Washington, D.C. – U.S. Senator Marco Rubio (R-FL), the Ranking Member on the Senate Foreign Relations Committee’s East Asian and Pacific Affairs Subcommittee, issued the following statement regarding the visit of President Thein Sein of Burma:
“For more than two decades, the United States has supported the democratic struggle of the people of Burma. I welcome the process of national reconciliation that has begun to unfold under the leadership of President Thein Sein and hope it succeeds. The U.S. should do everything it can to support the tentative reforms undertaken by Mr. Thein Sein and ensure that they are strengthened and made irreversible.
“I remain concerned, however, that since the lifting of the ban on U.S. investment in Burma and President Obama’s visit to the country in November 2012, there has been significant backsliding. Over the past year, the Burmese military has bombarded civilian areas and restricted humanitarian access to Kachin and other conflict areas. Burmese authorities have done little to address serious incidents of violence targeting Muslim minority communities, including the Rohingyas in Rakhine State. The displacement of this community to low-lying areas of an active cyclone zone is a humanitarian catastrophe in the making.
“While political prisoners continue to be released, it has occurred in a conditional and piecemeal fashion, with some being rearrested and hundreds remaining in prison, including some recently jailed for political purposes. Indeed, by some accounts, there are more political prisoners now than when President Obama visited Burma last year. Given national elections next year, there remains a need for constitutional change to reduce the role of the military in governance.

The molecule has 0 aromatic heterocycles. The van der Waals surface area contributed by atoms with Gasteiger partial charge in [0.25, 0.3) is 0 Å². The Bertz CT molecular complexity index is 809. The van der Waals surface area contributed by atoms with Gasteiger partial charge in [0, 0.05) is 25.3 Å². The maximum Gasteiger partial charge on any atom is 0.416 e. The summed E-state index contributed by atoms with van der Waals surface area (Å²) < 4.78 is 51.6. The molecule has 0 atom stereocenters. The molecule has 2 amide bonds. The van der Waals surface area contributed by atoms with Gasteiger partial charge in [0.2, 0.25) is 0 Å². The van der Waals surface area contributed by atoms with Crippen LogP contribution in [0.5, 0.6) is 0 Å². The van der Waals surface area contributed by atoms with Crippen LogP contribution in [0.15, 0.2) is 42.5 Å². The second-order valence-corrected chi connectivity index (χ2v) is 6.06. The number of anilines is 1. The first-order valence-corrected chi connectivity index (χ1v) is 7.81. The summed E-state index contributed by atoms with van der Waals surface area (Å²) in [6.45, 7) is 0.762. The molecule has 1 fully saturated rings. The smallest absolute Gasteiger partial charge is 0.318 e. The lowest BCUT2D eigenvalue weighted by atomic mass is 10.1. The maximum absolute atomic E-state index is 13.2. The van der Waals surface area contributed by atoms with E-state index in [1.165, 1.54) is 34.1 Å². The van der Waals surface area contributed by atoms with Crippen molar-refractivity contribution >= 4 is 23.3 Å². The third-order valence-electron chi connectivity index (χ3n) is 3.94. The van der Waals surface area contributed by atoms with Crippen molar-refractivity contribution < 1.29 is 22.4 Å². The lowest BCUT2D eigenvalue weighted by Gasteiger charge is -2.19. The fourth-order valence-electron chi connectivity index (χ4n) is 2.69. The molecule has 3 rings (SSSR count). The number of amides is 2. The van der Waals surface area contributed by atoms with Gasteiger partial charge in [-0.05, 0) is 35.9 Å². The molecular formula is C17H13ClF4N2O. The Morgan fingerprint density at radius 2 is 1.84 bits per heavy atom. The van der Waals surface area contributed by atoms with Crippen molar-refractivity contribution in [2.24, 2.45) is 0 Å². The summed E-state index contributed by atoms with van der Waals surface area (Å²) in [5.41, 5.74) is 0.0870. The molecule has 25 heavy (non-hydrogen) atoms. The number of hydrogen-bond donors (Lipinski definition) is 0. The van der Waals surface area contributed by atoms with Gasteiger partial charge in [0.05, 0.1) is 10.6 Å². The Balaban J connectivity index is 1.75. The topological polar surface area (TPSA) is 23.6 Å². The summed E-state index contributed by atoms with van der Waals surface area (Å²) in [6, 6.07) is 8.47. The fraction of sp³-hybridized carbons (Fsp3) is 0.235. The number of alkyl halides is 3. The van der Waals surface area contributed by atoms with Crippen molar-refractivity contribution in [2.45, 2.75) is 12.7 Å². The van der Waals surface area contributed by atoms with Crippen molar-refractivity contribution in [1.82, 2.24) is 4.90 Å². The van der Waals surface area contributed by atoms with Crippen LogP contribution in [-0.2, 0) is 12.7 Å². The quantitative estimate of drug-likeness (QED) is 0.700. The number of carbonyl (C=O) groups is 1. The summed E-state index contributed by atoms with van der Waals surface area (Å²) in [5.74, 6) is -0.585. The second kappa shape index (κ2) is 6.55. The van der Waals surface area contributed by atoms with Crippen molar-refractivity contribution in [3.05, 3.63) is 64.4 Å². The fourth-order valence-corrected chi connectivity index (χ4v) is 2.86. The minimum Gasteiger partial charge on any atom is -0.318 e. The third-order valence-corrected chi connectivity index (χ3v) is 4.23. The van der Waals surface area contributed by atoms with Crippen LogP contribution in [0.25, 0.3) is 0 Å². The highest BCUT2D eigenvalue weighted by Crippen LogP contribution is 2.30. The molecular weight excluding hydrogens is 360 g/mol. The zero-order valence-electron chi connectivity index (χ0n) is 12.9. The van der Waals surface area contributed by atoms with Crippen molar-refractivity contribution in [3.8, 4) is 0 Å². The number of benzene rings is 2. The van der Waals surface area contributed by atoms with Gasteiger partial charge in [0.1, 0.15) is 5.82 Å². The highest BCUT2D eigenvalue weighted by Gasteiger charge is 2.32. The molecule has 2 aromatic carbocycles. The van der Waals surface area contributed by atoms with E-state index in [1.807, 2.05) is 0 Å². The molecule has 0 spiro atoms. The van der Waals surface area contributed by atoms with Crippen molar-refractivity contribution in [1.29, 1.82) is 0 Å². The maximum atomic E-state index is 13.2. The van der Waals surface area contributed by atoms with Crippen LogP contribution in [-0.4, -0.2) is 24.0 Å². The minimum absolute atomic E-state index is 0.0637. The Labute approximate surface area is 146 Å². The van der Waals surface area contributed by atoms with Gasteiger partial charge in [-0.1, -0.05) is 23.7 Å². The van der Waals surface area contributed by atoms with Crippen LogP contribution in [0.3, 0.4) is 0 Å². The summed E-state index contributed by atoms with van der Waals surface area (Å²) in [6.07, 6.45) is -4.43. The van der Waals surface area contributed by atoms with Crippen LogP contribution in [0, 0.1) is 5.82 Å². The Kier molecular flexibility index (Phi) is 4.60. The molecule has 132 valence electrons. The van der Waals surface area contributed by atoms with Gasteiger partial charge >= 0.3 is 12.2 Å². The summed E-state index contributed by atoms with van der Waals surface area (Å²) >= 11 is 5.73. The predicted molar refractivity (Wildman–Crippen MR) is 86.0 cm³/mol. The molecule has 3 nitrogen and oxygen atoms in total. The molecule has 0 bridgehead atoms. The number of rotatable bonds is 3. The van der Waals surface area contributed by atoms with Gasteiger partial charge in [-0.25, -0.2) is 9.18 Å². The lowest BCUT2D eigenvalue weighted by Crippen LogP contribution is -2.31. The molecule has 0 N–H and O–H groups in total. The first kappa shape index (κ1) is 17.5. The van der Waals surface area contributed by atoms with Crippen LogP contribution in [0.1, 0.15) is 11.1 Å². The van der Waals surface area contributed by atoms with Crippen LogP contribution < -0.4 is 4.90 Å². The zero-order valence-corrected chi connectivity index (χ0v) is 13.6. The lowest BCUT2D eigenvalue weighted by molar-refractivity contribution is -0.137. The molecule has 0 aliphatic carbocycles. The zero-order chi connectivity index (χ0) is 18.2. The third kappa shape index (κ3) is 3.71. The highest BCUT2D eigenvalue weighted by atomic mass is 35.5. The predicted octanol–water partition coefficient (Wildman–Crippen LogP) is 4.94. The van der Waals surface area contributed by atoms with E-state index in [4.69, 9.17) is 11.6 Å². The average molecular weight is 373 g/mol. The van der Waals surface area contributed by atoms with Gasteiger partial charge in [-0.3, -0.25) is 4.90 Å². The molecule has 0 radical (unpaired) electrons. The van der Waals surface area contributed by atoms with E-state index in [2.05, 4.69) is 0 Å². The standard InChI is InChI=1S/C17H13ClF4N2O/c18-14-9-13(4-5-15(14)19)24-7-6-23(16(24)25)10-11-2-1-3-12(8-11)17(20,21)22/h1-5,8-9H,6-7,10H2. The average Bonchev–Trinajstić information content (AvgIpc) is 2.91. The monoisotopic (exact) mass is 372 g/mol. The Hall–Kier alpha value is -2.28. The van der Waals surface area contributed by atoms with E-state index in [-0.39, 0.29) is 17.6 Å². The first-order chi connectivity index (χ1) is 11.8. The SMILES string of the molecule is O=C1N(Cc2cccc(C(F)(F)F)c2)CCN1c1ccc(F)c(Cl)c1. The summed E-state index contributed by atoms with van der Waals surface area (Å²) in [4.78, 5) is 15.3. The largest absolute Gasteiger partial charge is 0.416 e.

“Despite these concerns, the Obama administration has moved forward with normalization with Burma. I hope the President uses the opportunity afforded by President Thein Sein’s visit to make clear that the U.S. will not continue to reward Burma for pledges it has not implemented. It is important that there be additional progress on key areas of concern as well as unresolved questions regarding Burma’s cooperation with North Korea. When rewards continue absent progress, it undermines the ultimate success of the effort and sends the wrong message to the Burmese people about American intentions.
“Burma has the potential to serve as an example to other countries that decide to enter the community of free nations, but the jury is still out. We owe it to those who fought for decades to free Burma of repressive military rule to not prematurely cease our efforts to ensure that the human rights of all of the Burmese people are respected. Only a calibrated approach to expanded engagement with Burma will continue to pay dividends for the people of Burma and our broader policy objectives in the region.”